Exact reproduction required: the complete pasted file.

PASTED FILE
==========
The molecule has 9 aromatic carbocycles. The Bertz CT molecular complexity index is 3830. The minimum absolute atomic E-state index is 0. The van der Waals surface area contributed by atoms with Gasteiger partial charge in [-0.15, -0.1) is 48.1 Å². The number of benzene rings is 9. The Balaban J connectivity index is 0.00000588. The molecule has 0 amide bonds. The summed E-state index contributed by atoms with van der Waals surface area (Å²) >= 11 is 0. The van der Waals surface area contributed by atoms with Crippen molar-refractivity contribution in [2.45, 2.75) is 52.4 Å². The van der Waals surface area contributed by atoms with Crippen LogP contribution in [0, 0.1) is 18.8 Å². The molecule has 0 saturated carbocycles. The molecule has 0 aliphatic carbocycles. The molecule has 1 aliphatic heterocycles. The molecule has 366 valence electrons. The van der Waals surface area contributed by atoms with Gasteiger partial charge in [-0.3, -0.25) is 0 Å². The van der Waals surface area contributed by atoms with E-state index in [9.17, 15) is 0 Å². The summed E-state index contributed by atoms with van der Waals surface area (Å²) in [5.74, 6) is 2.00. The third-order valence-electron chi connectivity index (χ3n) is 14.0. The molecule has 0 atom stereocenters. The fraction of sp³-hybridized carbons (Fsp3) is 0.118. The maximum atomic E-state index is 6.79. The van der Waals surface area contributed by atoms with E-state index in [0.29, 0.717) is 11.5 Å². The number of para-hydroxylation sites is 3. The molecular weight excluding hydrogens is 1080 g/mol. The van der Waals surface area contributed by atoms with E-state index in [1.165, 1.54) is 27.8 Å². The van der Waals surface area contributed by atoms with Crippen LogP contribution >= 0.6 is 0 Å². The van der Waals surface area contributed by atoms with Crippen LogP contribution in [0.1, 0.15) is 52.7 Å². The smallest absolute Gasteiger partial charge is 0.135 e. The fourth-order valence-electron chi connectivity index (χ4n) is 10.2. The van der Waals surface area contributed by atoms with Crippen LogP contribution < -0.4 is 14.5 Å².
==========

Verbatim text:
The molecule has 9 aromatic carbocycles. The Bertz CT molecular complexity index is 3830. The minimum absolute atomic E-state index is 0. The van der Waals surface area contributed by atoms with Gasteiger partial charge in [-0.15, -0.1) is 48.1 Å². The number of benzene rings is 9. The Balaban J connectivity index is 0.00000588. The molecule has 0 amide bonds. The summed E-state index contributed by atoms with van der Waals surface area (Å²) >= 11 is 0. The van der Waals surface area contributed by atoms with Crippen molar-refractivity contribution in [2.45, 2.75) is 52.4 Å². The van der Waals surface area contributed by atoms with Crippen LogP contribution in [0, 0.1) is 18.8 Å². The molecule has 0 saturated carbocycles. The molecule has 0 aliphatic carbocycles. The molecule has 1 aliphatic heterocycles. The molecule has 366 valence electrons. The van der Waals surface area contributed by atoms with Gasteiger partial charge in [-0.3, -0.25) is 0 Å². The van der Waals surface area contributed by atoms with E-state index in [9.17, 15) is 0 Å². The summed E-state index contributed by atoms with van der Waals surface area (Å²) in [5.74, 6) is 2.00. The third-order valence-electron chi connectivity index (χ3n) is 14.0. The molecule has 0 atom stereocenters. The fraction of sp³-hybridized carbons (Fsp3) is 0.118. The maximum atomic E-state index is 6.79. The van der Waals surface area contributed by atoms with E-state index in [0.29, 0.717) is 11.5 Å². The number of para-hydroxylation sites is 3. The molecular weight excluding hydrogens is 1080 g/mol. The van der Waals surface area contributed by atoms with E-state index in [1.165, 1.54) is 27.8 Å². The van der Waals surface area contributed by atoms with Crippen LogP contribution >= 0.6 is 0 Å². The van der Waals surface area contributed by atoms with Crippen LogP contribution in [0.1, 0.15) is 52.7 Å². The smallest absolute Gasteiger partial charge is 0.135 e. The fourth-order valence-electron chi connectivity index (χ4n) is 10.2. The van der Waals surface area contributed by atoms with Crippen LogP contribution < -0.4 is 14.5 Å².